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How did science come to speak only English? – Michael D Gordin – Aeon


Stashed in: Science!, Science Too, Science, Global Contrasts

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After the Second World War, the story increasingly becomes one of demographics and geopolitics.

In contrast to the comparatively plurilingual approach of the sprawling British empire during the 19th century, scientists from the rising American empire of the 20th were not expected to acquire competence in foreign languages. The massive bulk of Soviet scientists and engineers that rose up after the war, however, presented the US with a new scientific competitor. In the 1950s and ’60s, with about 25 per cent of world publication, Russian became the second most dominant scientific language, trailing the 60 per cent of English. But by the 1970s the percentage of Russian publications began to drop as scientists worldwide blazed the trail to Anglophonia.

The American inability – or refusal – to learn Russian, let alone other foreign languages, in order to conduct their science, combined with the export of an Americanised science system across the Atlantic to Anglophone and non-Anglophone countries alike, further propelled the Anglicisation of science. The willingness of Europeans, Latin Americans and others to accede to this new monolingual regime also played a role. Since they wanted to be cited by the leaders of the field, the Dutch, Scandinavians and Iberians ceased publishing in French or German and switched to English. Paradoxically, publishing in anything other than English came to be seen as a manifestation of nationalist particularism: no one published in French who was not natively Francophone; mutatis mutandis for German.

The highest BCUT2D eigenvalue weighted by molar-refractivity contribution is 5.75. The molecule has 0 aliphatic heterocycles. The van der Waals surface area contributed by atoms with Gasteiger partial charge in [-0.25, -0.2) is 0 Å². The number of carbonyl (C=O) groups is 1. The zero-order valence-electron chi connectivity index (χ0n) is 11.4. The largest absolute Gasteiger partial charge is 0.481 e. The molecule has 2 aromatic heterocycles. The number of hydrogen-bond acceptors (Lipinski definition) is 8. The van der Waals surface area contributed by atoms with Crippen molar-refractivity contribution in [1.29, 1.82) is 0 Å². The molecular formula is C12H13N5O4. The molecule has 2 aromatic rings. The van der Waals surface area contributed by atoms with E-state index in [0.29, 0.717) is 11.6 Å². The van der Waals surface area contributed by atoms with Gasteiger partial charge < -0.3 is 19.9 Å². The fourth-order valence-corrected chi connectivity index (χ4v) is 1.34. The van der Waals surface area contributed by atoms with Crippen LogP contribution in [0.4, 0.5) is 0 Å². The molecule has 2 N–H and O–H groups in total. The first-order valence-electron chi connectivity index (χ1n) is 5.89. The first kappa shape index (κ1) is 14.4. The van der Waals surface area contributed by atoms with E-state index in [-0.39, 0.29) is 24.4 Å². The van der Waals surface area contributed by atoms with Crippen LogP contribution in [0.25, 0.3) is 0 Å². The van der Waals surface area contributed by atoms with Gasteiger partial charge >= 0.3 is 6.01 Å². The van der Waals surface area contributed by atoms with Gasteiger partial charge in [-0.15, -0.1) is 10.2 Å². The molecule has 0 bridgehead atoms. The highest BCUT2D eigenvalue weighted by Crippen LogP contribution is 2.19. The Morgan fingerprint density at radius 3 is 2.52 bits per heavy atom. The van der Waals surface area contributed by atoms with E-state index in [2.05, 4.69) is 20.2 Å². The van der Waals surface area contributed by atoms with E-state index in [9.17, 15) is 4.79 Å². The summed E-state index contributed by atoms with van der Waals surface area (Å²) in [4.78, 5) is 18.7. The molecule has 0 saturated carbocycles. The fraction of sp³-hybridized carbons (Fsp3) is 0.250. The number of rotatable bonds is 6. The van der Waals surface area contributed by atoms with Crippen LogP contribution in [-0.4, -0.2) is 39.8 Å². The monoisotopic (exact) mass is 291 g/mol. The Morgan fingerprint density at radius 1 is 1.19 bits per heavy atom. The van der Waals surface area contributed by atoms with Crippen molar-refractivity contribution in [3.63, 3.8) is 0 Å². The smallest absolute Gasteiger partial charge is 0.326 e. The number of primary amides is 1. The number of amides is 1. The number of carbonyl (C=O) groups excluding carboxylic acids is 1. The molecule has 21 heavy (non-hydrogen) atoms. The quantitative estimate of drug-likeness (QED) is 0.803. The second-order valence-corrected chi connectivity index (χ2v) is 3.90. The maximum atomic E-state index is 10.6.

GOOD QUESTION

Demographics and geopolitics.

well. or the other thing white people forget to mention: Colonialism.  

but maybe that was discounted in the passage above.

It was. Mentioned several times in the article too.